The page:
I so desperately wanted to get back to third grade. I did everything in my little -big girl power to show Mr. Luna. I handed in my math homework on time. This time without any ketchup, mustard or hot sauce stains. Hey no judgement please! I even washed the dishes.
However, the only way to do homework was over a bowl of tomato soup and sometimes if I’m lucky spicy grilled cheese. Of course I added the hot sauce. My big-haired sister complained. “Mama Krissy’s using all the hot sauce again.” To that mama would answer, “I better have enough for my spicy fried chicken!” I quickly put away mama’s special hot sauce and finished multiplying by two’s.
Yes homework was a breeze but reading to kids my own age was terrifying. Somehow I got up in front of the whole class everyday, like I knew what I was doing.
Mr. Luna finally caved-in about half-way through the second grading period and welcomed me back to class.
O’h was I over the moon and back again. So much so, I volunteered to staple all the Holiday Papers for Christmas break. Mr. Luna gave out a serious warning “Krissy with so many papers to staple, be extremely careful.”
There I was watching the clock, could 2:45 pm go any faster? Never mind that! I had four stacks of paper to staple and deliver to every student by 3:05 pm. Christopher Jones shouted “there’s no way she’s gonna finish in time!
Thoughts started jumping in and out my head o’ he’s so-o-o- right. What was I thinking? That’s the thing, I wasn’t thinking. I had to be miss goody two-shoe. Staple everybody ‘s paper and now I’m in deep water.
I turned my head for a split second, to say something back to Christopher Jones. Before I could muster up a smart remark. I heard a very loud crunch. I look down. I didn’t start freaking out right away. Its just when the paper and my thumb started bleeding.
Mr. Luna had no words, just pointed me toward the door. I knew I’d blew it. There I was sitting in the nurse’s office. Mrs. Polk, the nurse, had glasses that hung off the edge of her pointy nose. She said, “what is it this time? I stapled my thumb. Mrs. Polk snickered “Krissy, I’m not even a bit surprised, you’ll live.” And it turns out, staples go straight through thumbs if your not careful.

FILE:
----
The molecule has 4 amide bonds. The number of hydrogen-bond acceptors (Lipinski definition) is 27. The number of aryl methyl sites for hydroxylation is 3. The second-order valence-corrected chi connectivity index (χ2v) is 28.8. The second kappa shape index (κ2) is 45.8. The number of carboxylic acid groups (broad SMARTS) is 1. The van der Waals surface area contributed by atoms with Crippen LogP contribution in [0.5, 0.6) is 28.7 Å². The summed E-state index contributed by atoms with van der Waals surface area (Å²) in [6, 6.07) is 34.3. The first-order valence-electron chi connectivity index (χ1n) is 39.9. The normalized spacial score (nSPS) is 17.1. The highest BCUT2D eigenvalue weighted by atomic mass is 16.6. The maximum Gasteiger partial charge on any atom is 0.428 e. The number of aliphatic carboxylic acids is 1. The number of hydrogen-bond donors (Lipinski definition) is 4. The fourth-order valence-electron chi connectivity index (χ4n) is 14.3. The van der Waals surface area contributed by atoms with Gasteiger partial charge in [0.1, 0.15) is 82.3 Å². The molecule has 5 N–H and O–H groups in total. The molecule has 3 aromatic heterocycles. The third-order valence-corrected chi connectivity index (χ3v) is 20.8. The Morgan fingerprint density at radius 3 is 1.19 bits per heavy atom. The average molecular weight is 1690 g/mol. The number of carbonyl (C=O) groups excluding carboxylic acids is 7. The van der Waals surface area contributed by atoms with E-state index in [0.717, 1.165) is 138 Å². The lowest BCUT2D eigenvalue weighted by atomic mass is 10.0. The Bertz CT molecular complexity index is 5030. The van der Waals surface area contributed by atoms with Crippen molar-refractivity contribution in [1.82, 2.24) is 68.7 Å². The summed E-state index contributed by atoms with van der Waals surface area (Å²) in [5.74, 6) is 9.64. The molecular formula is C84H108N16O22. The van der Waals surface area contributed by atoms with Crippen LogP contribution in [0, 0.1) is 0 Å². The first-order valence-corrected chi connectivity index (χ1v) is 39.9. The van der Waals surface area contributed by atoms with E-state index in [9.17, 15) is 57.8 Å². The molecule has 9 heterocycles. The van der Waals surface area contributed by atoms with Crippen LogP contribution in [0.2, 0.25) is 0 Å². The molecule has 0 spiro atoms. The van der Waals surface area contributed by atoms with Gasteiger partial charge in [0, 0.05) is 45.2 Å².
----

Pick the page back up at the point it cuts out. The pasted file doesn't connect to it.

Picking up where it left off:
P.S. If you’d stayed all the way till the end, from my heart to yours, thank you. And if you’d like to know what happens next stay tune,
I’ll be back with more stories from my real life third grade childhood.
One thing I could always count on was morning prayer. Even when things went wrong, bouncing around seem to be my middle name. Sometimes we moved across town only to move back downtown. Only to slide back over to the east of the city. The one thing that remained constant was prayer.
I can remember the all night prayers huddled around the living room. I can remember mama and her holy oil. Glued to the walls and metallic wallpaper. I can remember the smell of castor oil and frankincense. I can remember the pouring of water in ceramic bowls. Two of my mother’s bowls were split down the center.
Crackling of waters in clay.
We stood, we bowed, we laid prostrate,
we gave our prayers to faith,
we surrendered those days,
where the nightmare seemed to creep behind those prayers we prayed
here we are counting broken-ness, as our eyes grew legs searching for the sun.
there we are, staying all night if we had to, until the fetters of our minds were done.
some said, “it didn’t take all that” but we prayed
to keep our sanity,
some said “they didn’t have time to pray” but mama said she “could pray any time, anywhere. In whisper, softly and moaned. Through song, until the prayers got down to the bone.
we prayed while our faith seemed weak and worn out
we prayed with no money in our pockets
we prayed together, we prayed alone
we prayed with eviction notice in our hands
we prayed picking iron beds and recycled soda cans
and I still believe miracles happen when you pray.
I am Eva -former refugee, doctor and a writer. My parents were Holocaust survivors, I escaped communism. I wrote a novel, mixing family stories and fiction. A novel about Holocaust, communism, racism and emigration. What makes people leave, and what happens to the ones who do, and to the ones who stay. I believe these old stories are more important now than ever before.